Don’t categorize Chicago’s Pink Frost by the band’s name. While the moniker might evoke a U.K. group famous for a huge pig and a wall, Pink Frost (originally Apteka) employ monolithic guitar riffs, a sludgy rhythmic thickness and, on sophomore release Sundowning, an alt-rock tendency which could put them into arenas and out of mid-level clubs.
Compared to the foursome’s debut (2011’s Gargoyle Days), Pink Frost is now more akin to early Smashing Pumpkins and less like, say, Three Days Grace.
Initial single “Ruins” is the best post-‘90s tune Billy Corgan will never pen, whereas opener “Western Child” has a rolling, thunderous escalation with a churning guitar drone that adds unexpected ebb. Pink Frost proves capable of toned-down tumult during lengthy “Who I Belong To,” which has modern rock radio appeal and probably makes the girls swoon.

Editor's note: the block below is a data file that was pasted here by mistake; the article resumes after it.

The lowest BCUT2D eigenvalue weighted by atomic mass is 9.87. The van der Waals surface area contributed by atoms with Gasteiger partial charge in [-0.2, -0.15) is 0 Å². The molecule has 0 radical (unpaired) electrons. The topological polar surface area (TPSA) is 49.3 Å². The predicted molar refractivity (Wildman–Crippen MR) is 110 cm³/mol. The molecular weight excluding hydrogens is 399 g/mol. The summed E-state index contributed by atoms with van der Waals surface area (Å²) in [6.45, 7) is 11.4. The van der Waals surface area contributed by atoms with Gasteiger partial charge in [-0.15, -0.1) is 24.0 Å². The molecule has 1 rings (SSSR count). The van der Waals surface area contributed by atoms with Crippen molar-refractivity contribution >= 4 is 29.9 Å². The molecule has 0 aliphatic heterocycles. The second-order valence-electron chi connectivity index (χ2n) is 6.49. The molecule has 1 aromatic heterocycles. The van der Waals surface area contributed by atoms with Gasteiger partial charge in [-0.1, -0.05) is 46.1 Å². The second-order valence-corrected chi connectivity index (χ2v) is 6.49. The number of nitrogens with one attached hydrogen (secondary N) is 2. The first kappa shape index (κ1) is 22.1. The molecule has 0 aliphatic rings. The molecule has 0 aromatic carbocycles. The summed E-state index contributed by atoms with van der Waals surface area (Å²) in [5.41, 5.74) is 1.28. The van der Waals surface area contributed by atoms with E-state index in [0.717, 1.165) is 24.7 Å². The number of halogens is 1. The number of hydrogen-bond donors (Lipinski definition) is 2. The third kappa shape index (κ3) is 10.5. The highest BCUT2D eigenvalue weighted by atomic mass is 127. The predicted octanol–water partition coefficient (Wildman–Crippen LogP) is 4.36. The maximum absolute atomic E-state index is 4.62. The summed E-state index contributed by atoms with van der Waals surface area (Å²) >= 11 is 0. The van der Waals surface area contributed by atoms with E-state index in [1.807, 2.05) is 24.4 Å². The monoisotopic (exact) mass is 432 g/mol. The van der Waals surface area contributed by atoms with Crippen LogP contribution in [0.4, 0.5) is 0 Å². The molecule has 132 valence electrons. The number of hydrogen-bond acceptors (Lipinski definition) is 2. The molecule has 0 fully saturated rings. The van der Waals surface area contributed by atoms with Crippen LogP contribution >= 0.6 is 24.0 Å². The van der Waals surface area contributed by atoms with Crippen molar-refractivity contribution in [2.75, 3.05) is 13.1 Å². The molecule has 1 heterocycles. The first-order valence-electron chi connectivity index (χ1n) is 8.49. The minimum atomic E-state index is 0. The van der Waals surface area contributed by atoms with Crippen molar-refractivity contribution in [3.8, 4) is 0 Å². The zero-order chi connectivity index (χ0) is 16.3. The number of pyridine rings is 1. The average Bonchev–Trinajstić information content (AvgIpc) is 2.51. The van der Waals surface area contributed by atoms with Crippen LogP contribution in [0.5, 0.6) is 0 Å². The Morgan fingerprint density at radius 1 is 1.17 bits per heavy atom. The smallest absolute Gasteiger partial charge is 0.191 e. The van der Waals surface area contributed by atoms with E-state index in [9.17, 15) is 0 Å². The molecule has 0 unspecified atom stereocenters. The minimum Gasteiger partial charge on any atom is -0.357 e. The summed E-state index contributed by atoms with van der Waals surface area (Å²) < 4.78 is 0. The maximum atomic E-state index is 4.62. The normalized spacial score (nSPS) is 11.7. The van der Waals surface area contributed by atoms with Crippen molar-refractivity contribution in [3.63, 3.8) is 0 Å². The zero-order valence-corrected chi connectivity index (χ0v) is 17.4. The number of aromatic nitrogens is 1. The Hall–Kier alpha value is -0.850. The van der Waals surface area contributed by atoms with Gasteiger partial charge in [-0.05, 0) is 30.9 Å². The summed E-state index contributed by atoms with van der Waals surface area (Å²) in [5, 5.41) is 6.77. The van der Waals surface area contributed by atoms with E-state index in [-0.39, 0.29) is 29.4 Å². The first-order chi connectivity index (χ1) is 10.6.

But the tangible attractions are notched-up, six-string chords and pounding drums and bass, mixed suitably into moderately grungy backdrops by producer Steve Albini. These higher-octane highlights include fatalistic “Orange Sky Suicide” and “Occupy Within,” where the idea is rebellion starts in the mind before going physical.